But doing nothing new rarely leads to success.
I know a large B2B company where the global marketing team created incredible experiences for customers, partners, and even prospective employees. Over the last 10 years, though, the steady drip of not doing anything new reduced the team to doing … almost nothing. They now only send brand emails created by an agency, review and distribute internal sell sheets created by the design team, create content on the company’s “sustainable” practices, and ensure the correct use of the logo in press releases by the comms team.
Is it any wonder this team ended up in the first of the company’s recent bulk layoffs?
When selling change feels hard, what can you do? I suggest turning your maps upside down occasionally. Adopt a new perspective on what it takes to differentiate your business.
Here are some ideas.
Tell the change story the South Park way
Matt Stone and Trey Parker, who created the hit series South Park, explained a clever technique for telling stories that hold people’s attention by creating tension and a sense that the outcome really matters. Their technique seems remarkably simple: When they write a sequence, they follow all “and then” phrases with “but,” and then “therefore.” It changes the nature of the script.
What if you create a new way to deliver content to sales teams through training events rather than distributing it through the DAM system? It might even be less efficient, but it might give them a new perspective on how to enable a better sales experience. Try explaining the project using “but” and “therefore” phrases: “You want to get the most relevant and up-to-date content to your customers. But finding it takes multiple searches through confusing file systems. Therefore, by the time you reach out to the prospect, they’ve already moved on. Wouldn’t it make sense to try a different way?”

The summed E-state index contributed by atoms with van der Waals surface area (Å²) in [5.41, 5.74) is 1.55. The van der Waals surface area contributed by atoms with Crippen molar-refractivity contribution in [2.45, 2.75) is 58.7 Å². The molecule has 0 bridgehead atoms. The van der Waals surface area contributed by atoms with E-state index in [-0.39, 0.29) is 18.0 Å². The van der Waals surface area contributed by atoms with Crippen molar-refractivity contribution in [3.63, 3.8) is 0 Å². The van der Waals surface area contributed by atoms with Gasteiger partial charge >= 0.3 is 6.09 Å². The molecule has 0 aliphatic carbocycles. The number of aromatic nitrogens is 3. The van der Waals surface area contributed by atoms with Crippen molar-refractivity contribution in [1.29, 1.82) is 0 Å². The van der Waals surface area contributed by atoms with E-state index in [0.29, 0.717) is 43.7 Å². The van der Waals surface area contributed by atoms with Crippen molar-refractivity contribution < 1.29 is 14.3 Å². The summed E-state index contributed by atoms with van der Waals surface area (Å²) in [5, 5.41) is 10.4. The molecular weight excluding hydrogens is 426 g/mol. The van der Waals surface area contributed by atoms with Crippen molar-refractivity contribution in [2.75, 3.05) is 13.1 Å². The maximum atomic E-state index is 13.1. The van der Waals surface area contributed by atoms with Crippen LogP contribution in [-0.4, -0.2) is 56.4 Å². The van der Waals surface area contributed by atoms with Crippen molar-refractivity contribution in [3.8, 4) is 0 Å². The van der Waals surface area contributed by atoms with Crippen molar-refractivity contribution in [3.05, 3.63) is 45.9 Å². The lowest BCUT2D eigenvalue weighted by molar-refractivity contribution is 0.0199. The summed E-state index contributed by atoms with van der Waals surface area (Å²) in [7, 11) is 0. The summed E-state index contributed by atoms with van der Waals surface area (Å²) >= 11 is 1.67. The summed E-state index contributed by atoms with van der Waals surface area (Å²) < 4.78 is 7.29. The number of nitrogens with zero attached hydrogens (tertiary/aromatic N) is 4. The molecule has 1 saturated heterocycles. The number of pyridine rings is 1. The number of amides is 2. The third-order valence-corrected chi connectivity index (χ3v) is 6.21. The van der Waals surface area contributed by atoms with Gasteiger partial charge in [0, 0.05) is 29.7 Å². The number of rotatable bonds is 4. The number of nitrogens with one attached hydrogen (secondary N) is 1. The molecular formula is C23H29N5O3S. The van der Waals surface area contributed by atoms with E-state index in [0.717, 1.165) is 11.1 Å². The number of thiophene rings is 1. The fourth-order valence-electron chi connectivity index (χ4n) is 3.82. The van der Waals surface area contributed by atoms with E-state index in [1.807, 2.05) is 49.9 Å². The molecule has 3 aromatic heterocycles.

Even if you don’t try this tip with your colleagues, experiment with it in your storytelling. You’ll be surprised how it energizes your work.
Do something new because you don’t know how
Even when teams say they’re open to changes in content management, distribution, structured content, or new content platforms, I hear this pushback: “We don’t know how.”
Oddly, this response usually doesn’t come from content practitioners but from senior leadership. Their reluctance to adopt a fundamentally new approach happens because the organization doesn’t understand it. It is unfortunate that “not knowing how” is the equivalent of “we can’t do it.”
Ultimately, you need to be comfortable with only one change – your desire to push for and attempt something new.
As you exercise the business muscle of content marketing, customer experience, and expanded customer touchpoints, understand that all these goals depend on your ability to create new.
New ways of engaging audiences. New stories to move them and earn their trust. New reasons for them to come back to engage with you again. New everything.
You have the power to develop these new maps. It’s a choice. You can continue to fix only those things that are in such disrepair as to qualify for demolition. Or, you can look for things that could be better and try a new way of doing them.
You might fail. Or you might not. Either way, you’ll have a new perspective on what to try next.